Personalized medicine provides a medical treatment that is customized to the genetic profile of that person. It serves to reduce the costs of treatment and provides excellent outcomes. However, some medical innovations raised a number of moral and ethical questions, such as consumer genetic tests and targeted cancer therapies. The advancement of medical science has brought about a drastic reduction in the cost of treatment (Yurkiewicz, 2010, p. 14). For instance, mapping the human genome was expensive in the past, which at present, has reduced significantly.
The father of modern medicine, Hippocrates emphasized the importance of individualized medical care. In this process, treatment is designed with the individual patient in mind. This system is based on the analysis of several aspects pertaining to the patient, such as family history and data from laboratory tests. At present, the genetic information of the patient has also been included in personalized medicine. Treatment is significantly improved by establishing a molecular profile, which also diminishes costs and adverse effects of the treatment (Yurkiewicz, 2010, p. 14). The molecular profiling of patients has helped in reducing costs and the adverse effects of treatment.
The employment of appropriate and innovative technological techniques in a personalized manner, while treating or diagnosing patients is denoted by the term personalized medicine. In essence, personalized medicine constitutes a novel method of addressing individual health. It comprises an individualistic methodology, which is buttressed by the latest developments in science and the human genome (Guidi & Lippi, 2009, p. 25). Thus, an individualized approach to treatment benefits the patient enormously.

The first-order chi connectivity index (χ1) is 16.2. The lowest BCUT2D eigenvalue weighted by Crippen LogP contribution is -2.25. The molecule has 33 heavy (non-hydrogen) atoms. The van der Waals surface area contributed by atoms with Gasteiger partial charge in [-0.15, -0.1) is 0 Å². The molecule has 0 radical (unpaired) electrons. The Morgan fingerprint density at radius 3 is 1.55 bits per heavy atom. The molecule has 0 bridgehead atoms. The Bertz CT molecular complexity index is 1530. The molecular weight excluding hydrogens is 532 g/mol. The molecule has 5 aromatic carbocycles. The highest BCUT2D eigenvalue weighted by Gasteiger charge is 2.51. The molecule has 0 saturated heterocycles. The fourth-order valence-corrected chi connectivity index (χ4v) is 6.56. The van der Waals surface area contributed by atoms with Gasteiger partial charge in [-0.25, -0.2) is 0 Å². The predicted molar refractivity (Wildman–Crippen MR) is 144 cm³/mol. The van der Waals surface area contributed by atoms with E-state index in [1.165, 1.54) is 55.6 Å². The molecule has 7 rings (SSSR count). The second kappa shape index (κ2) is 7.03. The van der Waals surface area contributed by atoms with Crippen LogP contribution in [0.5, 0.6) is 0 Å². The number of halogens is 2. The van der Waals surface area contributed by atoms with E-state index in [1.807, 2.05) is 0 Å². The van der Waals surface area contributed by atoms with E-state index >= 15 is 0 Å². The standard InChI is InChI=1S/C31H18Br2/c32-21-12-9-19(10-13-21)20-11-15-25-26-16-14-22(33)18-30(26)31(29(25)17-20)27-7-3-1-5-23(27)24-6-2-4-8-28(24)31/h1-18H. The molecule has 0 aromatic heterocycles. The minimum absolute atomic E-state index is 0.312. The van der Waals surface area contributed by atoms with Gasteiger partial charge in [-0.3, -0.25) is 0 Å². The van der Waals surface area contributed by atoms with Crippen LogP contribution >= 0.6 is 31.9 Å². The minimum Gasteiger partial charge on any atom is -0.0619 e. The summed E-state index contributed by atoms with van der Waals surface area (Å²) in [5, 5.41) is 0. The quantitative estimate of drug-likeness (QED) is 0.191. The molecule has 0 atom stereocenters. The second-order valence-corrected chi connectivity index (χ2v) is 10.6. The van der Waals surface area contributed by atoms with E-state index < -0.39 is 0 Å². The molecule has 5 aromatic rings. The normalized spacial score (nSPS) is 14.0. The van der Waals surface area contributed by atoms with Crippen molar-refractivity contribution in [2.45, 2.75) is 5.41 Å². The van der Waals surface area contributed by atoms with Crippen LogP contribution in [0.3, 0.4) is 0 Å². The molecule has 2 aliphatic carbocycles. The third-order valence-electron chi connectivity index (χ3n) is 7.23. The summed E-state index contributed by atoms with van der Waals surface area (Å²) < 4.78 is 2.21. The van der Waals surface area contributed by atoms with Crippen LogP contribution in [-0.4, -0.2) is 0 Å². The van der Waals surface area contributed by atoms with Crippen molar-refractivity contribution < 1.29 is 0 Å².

Personalized medicine epitomizes the advanced challenges envisaged by genetics, pharmacology, proteomics, robotics, and other contributing sciences. In addition, a distinct possibility of ensuring better prevention, in the context of healthcare, has emerged due to the knowledge gained about individual constitutional disparities (Guidi & Lippi, 2009, p. 25). This sort of personalized approach in the medical field solved many challenges successfully in novel areas like genetics and proteomics.
The human genome project, in conjunction with the recent developments in science and technology, has generated considerable enthusiasm for personalized medicine, which is expected to become reality in the near future. Personalized medicine is inextricably linked to biomarkers. The latter is employed to either indicate or measure the outcome or development of an ailment. All the same, the technologies based on genomics and proteomics have circumscribed biomarkers to denote the molecular indicators of explicit biological properties (Amir-Aslani & Mangematin, 2010, p. 204). The emergence of biomarkers is a landmark development in personalized treatment.
The discovery and development phase of any drug stands to gain significantly by utilizing biomarkers, in order to evaluate response to some particular treatment, in the context of toxicity and effectiveness. Thus, large arrays for mRNA and SNP profiling have been employed by researchers. This has been combined with epigenetic DNA methylation and constitutes a class of discovery techniques that are founded on genome-wide biomarkers (Amir-Aslani & Mangematin, 2010, p. 204).
It has been successfully demonstrated that gene expression profiles are detectable in tissues. This has promoted the diagnosis of early-stage disease and the stratification of similar pathologies. Another benefit derived from this intervention is that it helps in differentiating between diseases that do not respond to contemporary therapy from diseases that do not respond to current therapy. Since it is not commonplace to examine human tissue as a matter of course, alternate interventions have to be developed. The latter should make it possible to obtain reliable and routine identification and validation of biomarkers, from easily procured patient samples (Amir-Aslani & Mangematin, 2010, p. 204).